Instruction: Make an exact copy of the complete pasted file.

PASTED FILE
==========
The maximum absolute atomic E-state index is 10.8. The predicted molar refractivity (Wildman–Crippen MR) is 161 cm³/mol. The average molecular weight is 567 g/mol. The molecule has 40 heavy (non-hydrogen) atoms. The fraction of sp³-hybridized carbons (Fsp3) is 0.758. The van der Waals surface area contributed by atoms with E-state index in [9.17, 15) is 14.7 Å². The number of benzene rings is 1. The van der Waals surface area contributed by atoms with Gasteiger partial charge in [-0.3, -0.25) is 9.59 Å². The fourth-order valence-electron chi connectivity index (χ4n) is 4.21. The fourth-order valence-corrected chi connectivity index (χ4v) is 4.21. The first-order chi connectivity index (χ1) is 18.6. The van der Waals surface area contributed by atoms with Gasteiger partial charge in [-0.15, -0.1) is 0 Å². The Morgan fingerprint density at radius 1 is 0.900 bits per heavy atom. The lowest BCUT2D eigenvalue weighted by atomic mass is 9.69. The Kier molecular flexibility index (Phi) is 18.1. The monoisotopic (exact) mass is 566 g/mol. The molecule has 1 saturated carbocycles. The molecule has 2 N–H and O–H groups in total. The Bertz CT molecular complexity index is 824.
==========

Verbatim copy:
The maximum absolute atomic E-state index is 10.8. The predicted molar refractivity (Wildman–Crippen MR) is 161 cm³/mol. The average molecular weight is 567 g/mol. The molecule has 40 heavy (non-hydrogen) atoms. The fraction of sp³-hybridized carbons (Fsp3) is 0.758. The van der Waals surface area contributed by atoms with E-state index in [9.17, 15) is 14.7 Å². The number of benzene rings is 1. The van der Waals surface area contributed by atoms with Gasteiger partial charge in [-0.3, -0.25) is 9.59 Å². The fourth-order valence-electron chi connectivity index (χ4n) is 4.21. The fourth-order valence-corrected chi connectivity index (χ4v) is 4.21. The first-order chi connectivity index (χ1) is 18.6. The van der Waals surface area contributed by atoms with Gasteiger partial charge in [-0.15, -0.1) is 0 Å². The Morgan fingerprint density at radius 1 is 0.900 bits per heavy atom. The lowest BCUT2D eigenvalue weighted by atomic mass is 9.69. The Kier molecular flexibility index (Phi) is 18.1. The monoisotopic (exact) mass is 566 g/mol. The molecule has 1 saturated carbocycles. The molecule has 2 N–H and O–H groups in total. The Bertz CT molecular complexity index is 824.